Providing disabled access is a legal requirement in the UK and it is important for businesses to ensure that they are doing everything possible to accommodate customers with disabilities. One way to achieve this is through a disabled access audit. In this article, we will explore why an audit is important for your private or public space when you should consider having one, and how your customers and employees will know that you have had an audit.
What is the Purpose of a Disabled Access Audit and Why Does My Business Need One?
A disabled access audit is a comprehensive review of a building’s accessibility for people with disabilities. The audit assesses the physical environment of the building, including entrances, exits, stairways, ramps, parking areas, and other amenities, to determine whether they are accessible to people with disabilities. The audit also evaluates a private or public space and the building’s policies and procedures to ensure that they are inclusive and accommodating to people with disabilities.
There are several reasons why your business might need a disabled access audit. Firstly, it is a legal requirement under the Equality Act 2010 to ensure that your business is accessible to people with disabilities. Secondly, providing disabled access is not only a legal obligation but also a moral and ethical responsibility. By providing accessible facilities, you are demonstrating that you value all of your customers, regardless of their abilities. Finally, providing accessible facilities can also be good for business. An audit can help you identify areas where your business can improve its accessibility, which may attract new customers and improve customer loyalty.
Is It Law in the UK to Provide Disabled Access?
Yes, it is a legal requirement under the Equality Act 2010 for businesses to provide disabled access. The act states that businesses must make reasonable adjustments to their premises to ensure that they are accessible to people with disabilities. This includes providing ramps, lifts, accessible toilets, and other facilities that enable people with disabilities to access the building and its services.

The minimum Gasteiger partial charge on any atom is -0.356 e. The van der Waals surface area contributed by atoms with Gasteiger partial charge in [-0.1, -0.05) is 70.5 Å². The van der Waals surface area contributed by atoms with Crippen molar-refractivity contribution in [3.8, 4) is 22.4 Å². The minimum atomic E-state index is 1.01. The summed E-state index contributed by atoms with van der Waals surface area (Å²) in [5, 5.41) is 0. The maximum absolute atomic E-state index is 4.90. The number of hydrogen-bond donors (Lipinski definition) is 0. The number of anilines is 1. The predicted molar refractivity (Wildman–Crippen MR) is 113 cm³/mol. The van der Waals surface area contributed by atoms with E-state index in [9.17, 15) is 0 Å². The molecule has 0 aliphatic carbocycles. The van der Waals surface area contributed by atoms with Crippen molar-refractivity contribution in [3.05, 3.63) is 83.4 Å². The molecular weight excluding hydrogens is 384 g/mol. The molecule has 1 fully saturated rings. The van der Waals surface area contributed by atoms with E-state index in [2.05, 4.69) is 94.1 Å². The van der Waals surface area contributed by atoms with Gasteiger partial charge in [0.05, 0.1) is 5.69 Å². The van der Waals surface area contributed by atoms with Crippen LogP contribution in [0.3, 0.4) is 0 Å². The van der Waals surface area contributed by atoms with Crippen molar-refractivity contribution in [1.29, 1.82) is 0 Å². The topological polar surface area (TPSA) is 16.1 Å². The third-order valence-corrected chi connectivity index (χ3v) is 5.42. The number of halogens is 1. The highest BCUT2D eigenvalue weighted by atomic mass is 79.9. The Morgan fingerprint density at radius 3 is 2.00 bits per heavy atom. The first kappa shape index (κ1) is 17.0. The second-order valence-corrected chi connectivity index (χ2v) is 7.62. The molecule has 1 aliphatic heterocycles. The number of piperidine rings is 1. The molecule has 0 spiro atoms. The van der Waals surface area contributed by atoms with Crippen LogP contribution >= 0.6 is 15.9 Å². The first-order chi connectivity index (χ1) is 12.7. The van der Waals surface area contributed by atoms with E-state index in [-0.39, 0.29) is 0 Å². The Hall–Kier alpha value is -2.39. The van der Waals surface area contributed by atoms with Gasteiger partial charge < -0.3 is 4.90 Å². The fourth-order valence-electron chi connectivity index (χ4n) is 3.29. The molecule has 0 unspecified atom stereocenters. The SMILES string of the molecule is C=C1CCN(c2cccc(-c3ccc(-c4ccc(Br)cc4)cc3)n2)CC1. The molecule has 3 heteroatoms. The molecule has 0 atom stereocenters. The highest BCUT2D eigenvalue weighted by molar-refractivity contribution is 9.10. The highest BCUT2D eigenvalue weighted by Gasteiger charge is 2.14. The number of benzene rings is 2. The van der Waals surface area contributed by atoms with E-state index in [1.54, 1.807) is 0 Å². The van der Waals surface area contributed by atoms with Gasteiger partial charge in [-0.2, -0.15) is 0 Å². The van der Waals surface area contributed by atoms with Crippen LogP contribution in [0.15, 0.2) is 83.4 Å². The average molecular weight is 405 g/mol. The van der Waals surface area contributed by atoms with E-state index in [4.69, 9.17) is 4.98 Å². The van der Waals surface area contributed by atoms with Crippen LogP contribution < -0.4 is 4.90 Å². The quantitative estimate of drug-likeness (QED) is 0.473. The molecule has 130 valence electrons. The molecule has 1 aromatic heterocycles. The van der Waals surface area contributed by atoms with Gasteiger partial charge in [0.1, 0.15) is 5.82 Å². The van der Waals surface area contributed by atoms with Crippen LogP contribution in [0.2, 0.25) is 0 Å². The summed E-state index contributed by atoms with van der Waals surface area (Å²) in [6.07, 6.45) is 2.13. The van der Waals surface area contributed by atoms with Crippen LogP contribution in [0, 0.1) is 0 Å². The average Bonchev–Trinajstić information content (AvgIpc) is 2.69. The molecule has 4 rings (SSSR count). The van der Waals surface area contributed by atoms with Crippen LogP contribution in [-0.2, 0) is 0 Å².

The Equality Act 2010 also requires businesses to make reasonable adjustments to their policies and procedures to ensure that they are inclusive and accommodating to people with disabilities. For example, businesses must ensure that their websites are accessible to people with disabilities and that their staff are trained to provide assistance to people with disabilities.
Failure to comply with the Equality Act 2010 can result in legal action and fines. It is important for businesses to take their obligations under the act seriously and to ensure that they are doing everything possible to provide accessible facilities for their customers.
When Should I Consider Having an Access Audit and Is There a Need?
If you are unsure whether your business is accessible or if you have received complaints from customers with disabilities, it is important to consider having an access audit. Even if you believe that your business is fully accessible, an access audit can help you identify areas where you can improve your facilities and policies.
An audit can also be beneficial if you are planning to make changes to your business premises or services. By conducting an audit before making changes, you can ensure that the changes you make are inclusive and accommodating to everyone. This can help you avoid costly mistakes and ensure that your business remains compliant with the Equality Act 2010.
How Will My Customers Know I Have Had a Disabled Access Audit?
Once you have had an access audit, it is important to let your customers know that you have taken steps to improve your accessibility. This can help to build customer loyalty and attract new customers who value businesses that are inclusive and accommodating.
One way to let your customers know that you have had an access audit is to display a statement on your website or on your premises. This statement should explain that you have had an access audit and detail the improvements that you have made to your facilities and policies. You can also display the International Symbol of Access to indicate that your premises are accessible to people with disabilities.
If you would like to arrange a disabled access audit for your business, please contact us for more information.